Cultural Aggression and How to Combat It | 2017-11-01 |

Cultural Aggression and How to Combat It

Dr. Siddhartha Shankar Joarder

    1 November, 2017 12:00 AM printer

Cultural Aggression and How to Combat It

Dr. Siddhartha Shankar Joarder

Cultural terrorism is defined as the most silent perpetration against a state of life sometimes intentionally or as the course of natural inevitability.


Culture as we know is the form of life that dominates the whole system which is related to our everyday living. It also encompasses language, religion, cuisine, social habits, music and arts of a particular group of people which substantially displays their knowledge and belief. Bangladesh prehistorically is a land of symbiosis culture and it is of course the salient feature of Indian land. It is strongly believed that Indian thoughts were diagnosed as the most conspicuous form of dialecticism that talks only cultural mix. This happens due to the synthesis of heterodoxy belief that mingles all the sections of people together to have a common geographical platform. Cristina De Rossi, British anthropologist makes a nice quotation on culture, “Culture encompasses religion, food, what we wear, how we wear it, our language, marriage, music, what we believe is right or wrong, how we sit at the table, how we greet visitors, how we behave with loved ones, and a million other things”. In spite of having a constant contiguity of different cultures there is a sense of terrorism in it. This is what I intend to demonstrate here.

Truly, culture can never be the alienated part of human activities. So, it is a global concern of present day to think about a world, how they take the challenge to keep their multicultural stature. It is very unlikely that globalisation appears to be the main opponent of multiculturalism because the aim of globalised world is to foster a single line of control to suppress others. Very pointedly, globalisation encourages competition and provokes the sense of aggression where the people are considered to be machine of cost effective management. As once it is allowed to run through nothing can be left to turn off. Obviously, this is the perplex moment in history where the whole world have been in their intractable races. Cultural terrorism is thus a form of globalisation that overlooks the cry for minors.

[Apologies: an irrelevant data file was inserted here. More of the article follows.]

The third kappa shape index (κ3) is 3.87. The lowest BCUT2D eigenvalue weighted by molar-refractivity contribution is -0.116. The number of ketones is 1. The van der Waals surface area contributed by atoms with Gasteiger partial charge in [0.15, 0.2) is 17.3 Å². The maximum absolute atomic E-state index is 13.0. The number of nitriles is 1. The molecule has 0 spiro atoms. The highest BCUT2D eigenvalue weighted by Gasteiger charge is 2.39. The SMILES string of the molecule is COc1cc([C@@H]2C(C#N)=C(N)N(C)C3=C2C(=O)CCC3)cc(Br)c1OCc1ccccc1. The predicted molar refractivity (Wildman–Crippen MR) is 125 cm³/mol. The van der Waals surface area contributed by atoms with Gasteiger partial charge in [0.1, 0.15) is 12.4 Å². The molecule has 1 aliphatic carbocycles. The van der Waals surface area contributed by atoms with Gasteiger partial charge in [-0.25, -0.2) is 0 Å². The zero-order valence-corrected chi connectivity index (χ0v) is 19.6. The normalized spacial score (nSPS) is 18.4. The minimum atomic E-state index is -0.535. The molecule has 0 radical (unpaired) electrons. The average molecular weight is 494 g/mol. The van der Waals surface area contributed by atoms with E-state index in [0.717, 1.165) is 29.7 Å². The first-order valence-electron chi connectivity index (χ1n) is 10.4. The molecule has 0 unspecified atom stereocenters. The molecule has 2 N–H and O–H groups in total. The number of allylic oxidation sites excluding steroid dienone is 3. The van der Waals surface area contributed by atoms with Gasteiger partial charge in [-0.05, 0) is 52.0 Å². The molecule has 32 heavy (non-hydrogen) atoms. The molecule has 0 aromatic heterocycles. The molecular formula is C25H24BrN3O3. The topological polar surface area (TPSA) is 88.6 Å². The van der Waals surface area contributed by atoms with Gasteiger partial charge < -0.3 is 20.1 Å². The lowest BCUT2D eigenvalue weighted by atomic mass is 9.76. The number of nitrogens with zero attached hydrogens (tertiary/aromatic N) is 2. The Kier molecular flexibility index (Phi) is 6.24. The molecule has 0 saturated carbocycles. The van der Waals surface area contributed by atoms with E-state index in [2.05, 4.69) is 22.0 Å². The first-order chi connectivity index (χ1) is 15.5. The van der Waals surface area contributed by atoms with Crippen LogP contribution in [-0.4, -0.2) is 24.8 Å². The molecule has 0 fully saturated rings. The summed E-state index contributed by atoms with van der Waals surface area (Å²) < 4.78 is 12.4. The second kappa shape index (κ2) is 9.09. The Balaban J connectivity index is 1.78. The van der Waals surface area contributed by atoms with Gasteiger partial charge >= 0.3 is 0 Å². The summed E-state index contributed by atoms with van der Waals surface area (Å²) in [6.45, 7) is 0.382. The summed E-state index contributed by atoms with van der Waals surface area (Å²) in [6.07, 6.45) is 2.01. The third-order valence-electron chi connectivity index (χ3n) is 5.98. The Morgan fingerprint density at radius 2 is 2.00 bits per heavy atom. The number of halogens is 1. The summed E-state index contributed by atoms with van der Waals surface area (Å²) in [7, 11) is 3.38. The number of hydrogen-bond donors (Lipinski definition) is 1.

Here, the threat to culture or cultural terrorism comes from two different sources: the first from internal and the later from globalised aggression.


What I say internal is purely sectarian dominance against the minor believers and the triumph over weak. It mostly comes from religious impatience and economic disparity. This happens everywhere. Another is global terrorism that spreads over the whole world with its multifarious characters. Culture from one region to another splitting the continental barriers comes through the wind and it must have a problematic outflow.


It overshadows the clemency of usual life particularly the way people are supposed to make their life. It is largely economic that finally leads to cultural havoc. In Bangladesh the two factors mentioned above work together and it becomes a serious threat to our multicultural character which we bring out from thousands of years. In history, cultural dominance comes from the colonisation and economic power underpins the superstructure of a society. Thus, there is a very relationship between cultural dominance and economic vibration. To remember, mixing up a culture with another form is a common flow of life that is sometimes termed as transgression. This is of course a long and evolutionary process. But, we will embark upon here a dangerous mode of human conviction that largely influences our common belief.